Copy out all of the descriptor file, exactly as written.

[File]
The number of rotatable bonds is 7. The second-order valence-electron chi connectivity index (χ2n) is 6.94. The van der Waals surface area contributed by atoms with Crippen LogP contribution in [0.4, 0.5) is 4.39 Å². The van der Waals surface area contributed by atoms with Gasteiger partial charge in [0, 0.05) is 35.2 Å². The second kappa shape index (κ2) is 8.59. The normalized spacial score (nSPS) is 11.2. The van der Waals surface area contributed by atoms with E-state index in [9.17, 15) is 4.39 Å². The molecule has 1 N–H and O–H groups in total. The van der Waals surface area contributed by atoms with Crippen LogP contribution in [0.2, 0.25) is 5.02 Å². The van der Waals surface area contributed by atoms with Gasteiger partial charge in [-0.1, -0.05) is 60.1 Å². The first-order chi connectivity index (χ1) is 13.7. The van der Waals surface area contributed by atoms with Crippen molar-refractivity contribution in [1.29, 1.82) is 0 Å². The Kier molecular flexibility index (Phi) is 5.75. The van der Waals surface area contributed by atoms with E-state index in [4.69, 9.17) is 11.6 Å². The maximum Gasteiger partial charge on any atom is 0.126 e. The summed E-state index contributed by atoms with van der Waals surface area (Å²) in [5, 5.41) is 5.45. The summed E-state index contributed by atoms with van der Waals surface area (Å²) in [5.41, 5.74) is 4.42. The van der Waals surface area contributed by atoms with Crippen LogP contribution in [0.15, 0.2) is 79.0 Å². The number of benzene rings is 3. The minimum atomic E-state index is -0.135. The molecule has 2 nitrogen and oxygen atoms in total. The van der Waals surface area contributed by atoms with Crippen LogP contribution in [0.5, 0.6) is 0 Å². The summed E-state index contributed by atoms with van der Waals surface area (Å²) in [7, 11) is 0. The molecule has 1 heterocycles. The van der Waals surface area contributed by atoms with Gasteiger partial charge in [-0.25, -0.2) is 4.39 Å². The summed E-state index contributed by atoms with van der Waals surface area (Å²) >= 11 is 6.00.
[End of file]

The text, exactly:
The number of rotatable bonds is 7. The second-order valence-electron chi connectivity index (χ2n) is 6.94. The van der Waals surface area contributed by atoms with Crippen LogP contribution in [0.4, 0.5) is 4.39 Å². The van der Waals surface area contributed by atoms with Gasteiger partial charge in [0, 0.05) is 35.2 Å². The second kappa shape index (κ2) is 8.59. The normalized spacial score (nSPS) is 11.2. The van der Waals surface area contributed by atoms with E-state index in [9.17, 15) is 4.39 Å². The molecule has 1 N–H and O–H groups in total. The van der Waals surface area contributed by atoms with Crippen LogP contribution in [0.2, 0.25) is 5.02 Å². The van der Waals surface area contributed by atoms with Gasteiger partial charge in [-0.1, -0.05) is 60.1 Å². The first-order chi connectivity index (χ1) is 13.7. The van der Waals surface area contributed by atoms with Crippen molar-refractivity contribution in [1.29, 1.82) is 0 Å². The Kier molecular flexibility index (Phi) is 5.75. The van der Waals surface area contributed by atoms with E-state index in [4.69, 9.17) is 11.6 Å². The maximum Gasteiger partial charge on any atom is 0.126 e. The summed E-state index contributed by atoms with van der Waals surface area (Å²) in [5, 5.41) is 5.45. The summed E-state index contributed by atoms with van der Waals surface area (Å²) in [5.41, 5.74) is 4.42. The van der Waals surface area contributed by atoms with Crippen LogP contribution in [0.15, 0.2) is 79.0 Å². The number of benzene rings is 3. The minimum atomic E-state index is -0.135. The molecule has 2 nitrogen and oxygen atoms in total. The van der Waals surface area contributed by atoms with Crippen LogP contribution in [0.5, 0.6) is 0 Å². The summed E-state index contributed by atoms with van der Waals surface area (Å²) in [7, 11) is 0. The molecule has 1 heterocycles. The van der Waals surface area contributed by atoms with Gasteiger partial charge in [-0.25, -0.2) is 4.39 Å². The summed E-state index contributed by atoms with van der Waals surface area (Å²) >= 11 is 6.00.